CHC has been shortlisted in the procurement process along with 10 other companies. The range of 10 year contracts to run the new, entirely civilian, search and rescue service are worth between £2-3bn. They will replace more than 40 helicopters currently operated by the Royal Navy, the Royal Air Force and the Maritime Coastguard Agency. The final contract will be awarded in February next year, with operations starting in full in 2017.

Meanwhile, in addition to making it on to the DfT shortlist for the main national contracts, the Department renewed contracts with CHC to run the interim search and rescue helicopter services in Portland and Lee on the Solent in the south of England. The company also previously ran services in Scotland but lost those to a more competitive bid.

The MOD Police were also called in to investigate the bidding irregularities and decide whether a criminal offence had been committed. It has confirmed to the Bureau that its investigation is still ongoing. In a statement a spokesperson said: ‘The investigation has been continuing for over a year, and has required much painstaking work and the interviewing of potential witnesses over a wide area internationally. There have been no arrests to date, but when this investigation is complete, the findings will be reviewed before a final decision is made as to whether any further action is required.’

Responding to criticism over the move to renew interim contracts and allow CHC to re-bid, the company told the Bureau that the British public could be confident in the probity of the company. In a statement it said that as soon as it became aware of the irregularities it brought them to the attention of the Government, and that the information was irrelevant to the bid.

Mr T L Reid, vice-president of global communications for CHC in Canada said: ’Obviously we’d much rather that any seeds of poor judgement or worse don’t get into the organisation in the first place. But when they do we’ve got to make sure that they don’t take root. We’ve got high standards, people know them, overwhelmingly they follow them, in the air and on the ground, and the rare occasions that they don’t – we take action. Three individuals were properly dismissed from CHC.’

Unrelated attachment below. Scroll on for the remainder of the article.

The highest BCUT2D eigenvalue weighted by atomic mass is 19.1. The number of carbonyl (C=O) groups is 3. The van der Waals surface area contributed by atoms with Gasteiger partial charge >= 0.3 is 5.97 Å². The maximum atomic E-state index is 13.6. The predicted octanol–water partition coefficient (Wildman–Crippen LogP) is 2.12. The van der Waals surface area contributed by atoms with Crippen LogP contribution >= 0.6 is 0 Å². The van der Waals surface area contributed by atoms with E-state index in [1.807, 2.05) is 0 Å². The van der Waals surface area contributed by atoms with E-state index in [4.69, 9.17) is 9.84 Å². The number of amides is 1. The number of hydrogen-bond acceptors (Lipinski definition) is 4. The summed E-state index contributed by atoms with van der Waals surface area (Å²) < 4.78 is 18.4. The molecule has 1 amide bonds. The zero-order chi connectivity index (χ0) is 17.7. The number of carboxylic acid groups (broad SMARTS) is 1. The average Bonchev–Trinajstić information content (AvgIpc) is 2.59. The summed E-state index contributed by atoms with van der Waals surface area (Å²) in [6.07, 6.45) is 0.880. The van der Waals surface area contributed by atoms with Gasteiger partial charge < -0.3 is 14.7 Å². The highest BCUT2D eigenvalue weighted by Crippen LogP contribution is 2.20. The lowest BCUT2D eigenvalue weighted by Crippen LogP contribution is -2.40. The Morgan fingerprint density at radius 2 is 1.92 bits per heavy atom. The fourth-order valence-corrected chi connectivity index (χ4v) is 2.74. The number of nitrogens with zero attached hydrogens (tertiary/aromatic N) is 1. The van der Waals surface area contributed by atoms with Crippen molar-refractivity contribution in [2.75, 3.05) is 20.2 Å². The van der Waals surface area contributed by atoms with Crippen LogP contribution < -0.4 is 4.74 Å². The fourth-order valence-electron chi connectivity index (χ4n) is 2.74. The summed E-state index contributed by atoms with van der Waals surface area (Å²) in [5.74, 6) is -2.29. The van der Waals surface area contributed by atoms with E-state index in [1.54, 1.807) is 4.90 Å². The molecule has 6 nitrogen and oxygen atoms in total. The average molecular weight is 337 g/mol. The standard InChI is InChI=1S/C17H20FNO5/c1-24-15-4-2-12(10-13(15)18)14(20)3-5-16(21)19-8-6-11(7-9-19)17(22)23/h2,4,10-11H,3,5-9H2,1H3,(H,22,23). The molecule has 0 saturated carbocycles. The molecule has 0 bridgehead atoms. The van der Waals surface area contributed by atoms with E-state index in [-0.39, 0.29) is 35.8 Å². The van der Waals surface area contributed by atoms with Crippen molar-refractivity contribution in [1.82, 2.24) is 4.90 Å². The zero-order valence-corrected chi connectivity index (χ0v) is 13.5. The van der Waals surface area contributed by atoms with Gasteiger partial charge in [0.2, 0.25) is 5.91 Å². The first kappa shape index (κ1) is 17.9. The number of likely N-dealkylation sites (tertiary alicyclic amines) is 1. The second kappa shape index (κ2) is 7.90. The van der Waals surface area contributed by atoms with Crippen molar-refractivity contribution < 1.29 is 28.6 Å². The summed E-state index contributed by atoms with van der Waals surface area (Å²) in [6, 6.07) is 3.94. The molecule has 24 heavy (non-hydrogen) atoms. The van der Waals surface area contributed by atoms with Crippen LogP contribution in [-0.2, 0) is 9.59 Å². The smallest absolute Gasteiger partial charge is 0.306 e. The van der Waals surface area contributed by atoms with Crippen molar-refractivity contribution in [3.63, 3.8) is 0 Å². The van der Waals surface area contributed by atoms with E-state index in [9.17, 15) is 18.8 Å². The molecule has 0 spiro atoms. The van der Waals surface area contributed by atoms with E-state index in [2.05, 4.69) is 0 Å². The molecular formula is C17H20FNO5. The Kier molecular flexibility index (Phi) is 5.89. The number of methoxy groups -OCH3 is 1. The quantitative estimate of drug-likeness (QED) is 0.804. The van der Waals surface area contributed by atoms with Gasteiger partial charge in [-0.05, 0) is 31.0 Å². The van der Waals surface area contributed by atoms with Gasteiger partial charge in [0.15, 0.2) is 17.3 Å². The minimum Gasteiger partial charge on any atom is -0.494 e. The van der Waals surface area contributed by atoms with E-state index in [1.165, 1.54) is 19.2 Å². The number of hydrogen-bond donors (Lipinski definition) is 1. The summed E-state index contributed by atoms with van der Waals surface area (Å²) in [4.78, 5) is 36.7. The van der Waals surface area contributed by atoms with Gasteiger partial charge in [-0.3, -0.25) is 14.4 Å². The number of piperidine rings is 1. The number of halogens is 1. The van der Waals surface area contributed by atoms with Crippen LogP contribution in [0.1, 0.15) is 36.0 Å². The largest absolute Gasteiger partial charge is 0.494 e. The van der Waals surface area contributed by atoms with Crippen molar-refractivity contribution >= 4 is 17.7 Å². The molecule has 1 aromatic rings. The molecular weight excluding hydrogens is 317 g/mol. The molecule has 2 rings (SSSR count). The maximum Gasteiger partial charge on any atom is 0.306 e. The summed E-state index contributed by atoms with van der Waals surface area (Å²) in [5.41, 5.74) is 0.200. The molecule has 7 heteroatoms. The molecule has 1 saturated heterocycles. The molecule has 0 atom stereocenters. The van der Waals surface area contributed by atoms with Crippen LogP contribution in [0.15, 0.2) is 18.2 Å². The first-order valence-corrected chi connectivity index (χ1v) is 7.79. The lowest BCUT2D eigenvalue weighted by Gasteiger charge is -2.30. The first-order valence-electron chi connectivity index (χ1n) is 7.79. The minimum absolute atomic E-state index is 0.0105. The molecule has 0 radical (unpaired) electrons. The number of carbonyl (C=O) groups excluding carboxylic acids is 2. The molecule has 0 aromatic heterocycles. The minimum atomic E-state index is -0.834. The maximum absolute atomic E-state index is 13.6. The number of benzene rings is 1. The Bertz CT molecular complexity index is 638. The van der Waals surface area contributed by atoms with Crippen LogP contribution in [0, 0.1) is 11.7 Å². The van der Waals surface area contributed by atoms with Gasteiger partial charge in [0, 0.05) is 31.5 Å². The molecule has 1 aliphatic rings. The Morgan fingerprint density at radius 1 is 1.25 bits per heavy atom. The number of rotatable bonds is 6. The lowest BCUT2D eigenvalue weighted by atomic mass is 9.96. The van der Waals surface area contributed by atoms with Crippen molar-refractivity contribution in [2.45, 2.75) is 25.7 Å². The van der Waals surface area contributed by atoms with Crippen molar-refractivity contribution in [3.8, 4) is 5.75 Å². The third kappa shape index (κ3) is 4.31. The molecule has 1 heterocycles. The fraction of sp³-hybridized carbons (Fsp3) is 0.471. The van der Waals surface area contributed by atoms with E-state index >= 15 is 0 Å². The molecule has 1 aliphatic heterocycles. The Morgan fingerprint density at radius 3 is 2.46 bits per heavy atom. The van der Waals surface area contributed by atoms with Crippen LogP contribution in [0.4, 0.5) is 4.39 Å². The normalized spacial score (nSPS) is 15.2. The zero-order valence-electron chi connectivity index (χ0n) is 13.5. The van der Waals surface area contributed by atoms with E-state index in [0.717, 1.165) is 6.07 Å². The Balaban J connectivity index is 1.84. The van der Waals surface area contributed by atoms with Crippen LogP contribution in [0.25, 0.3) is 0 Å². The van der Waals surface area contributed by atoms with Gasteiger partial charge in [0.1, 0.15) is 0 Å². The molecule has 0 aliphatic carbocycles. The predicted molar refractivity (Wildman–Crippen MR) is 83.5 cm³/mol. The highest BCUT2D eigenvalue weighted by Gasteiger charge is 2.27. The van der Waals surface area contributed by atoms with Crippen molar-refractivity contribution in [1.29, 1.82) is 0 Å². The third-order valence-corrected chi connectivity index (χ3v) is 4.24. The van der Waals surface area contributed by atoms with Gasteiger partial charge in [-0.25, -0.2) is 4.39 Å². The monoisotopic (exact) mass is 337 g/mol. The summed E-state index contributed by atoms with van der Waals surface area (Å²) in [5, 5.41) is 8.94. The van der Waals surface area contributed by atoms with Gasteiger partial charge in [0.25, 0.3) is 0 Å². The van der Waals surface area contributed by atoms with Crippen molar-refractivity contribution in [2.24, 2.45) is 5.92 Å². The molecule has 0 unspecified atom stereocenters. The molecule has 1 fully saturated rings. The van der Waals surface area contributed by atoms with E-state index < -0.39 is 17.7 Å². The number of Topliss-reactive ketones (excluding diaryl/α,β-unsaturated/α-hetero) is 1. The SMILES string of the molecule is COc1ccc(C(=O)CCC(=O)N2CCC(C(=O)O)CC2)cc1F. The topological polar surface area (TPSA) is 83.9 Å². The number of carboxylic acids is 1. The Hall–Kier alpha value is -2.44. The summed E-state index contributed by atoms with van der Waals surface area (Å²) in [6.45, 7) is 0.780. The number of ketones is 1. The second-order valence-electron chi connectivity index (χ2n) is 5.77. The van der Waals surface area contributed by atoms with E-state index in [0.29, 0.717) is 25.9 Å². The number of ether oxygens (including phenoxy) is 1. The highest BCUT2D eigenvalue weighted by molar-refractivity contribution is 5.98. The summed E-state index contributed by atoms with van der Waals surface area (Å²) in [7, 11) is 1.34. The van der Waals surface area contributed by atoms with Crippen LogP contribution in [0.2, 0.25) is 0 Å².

He added: ‘We’ve been fully cooperative from the time we called the activity to the attention of the Government. We know the case is continuing – we are not going to speculate about how it might turn out.’

Under EU law any company or individual convicted of offences involving corruption is excluded from the tendering process.
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Old 9th Jun 2012, 18:38
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Originally Posted by crab@
Spanish - all military aircraft with a winch??? you are having a laugh! Our SH bretheren have more than enough kit to worry about needing to be serviceable and the winch will be the first thing that gets red lined in the F700. We also get to see how poor winching can be when people don't practise on a regular basis.
C@S, all RN aircrew (regardless of specialisation) undertake SAR training during their respective OCP. These skills are then refreshed regularly throughout their aviation careers and even more so during an embarkation work up. Plane guard has not been provided by a SAR Squadron for many years with the task falling to embarked Pinger/Junglie aircraft - incidentally these are all fitted with a winch permanently when embarked. The Junglie aircraft will only remove the winch if the land environment that they will be operating over demands it. I think you do our SH brethren a dis-service, the ability to recover drums/survivors is not a black art and is in reality a quite easily acquired and maintained skill.

Having operated SAR both in and out of the service, I can safely say that the service provided may differ in method, but the results are entirely comparable.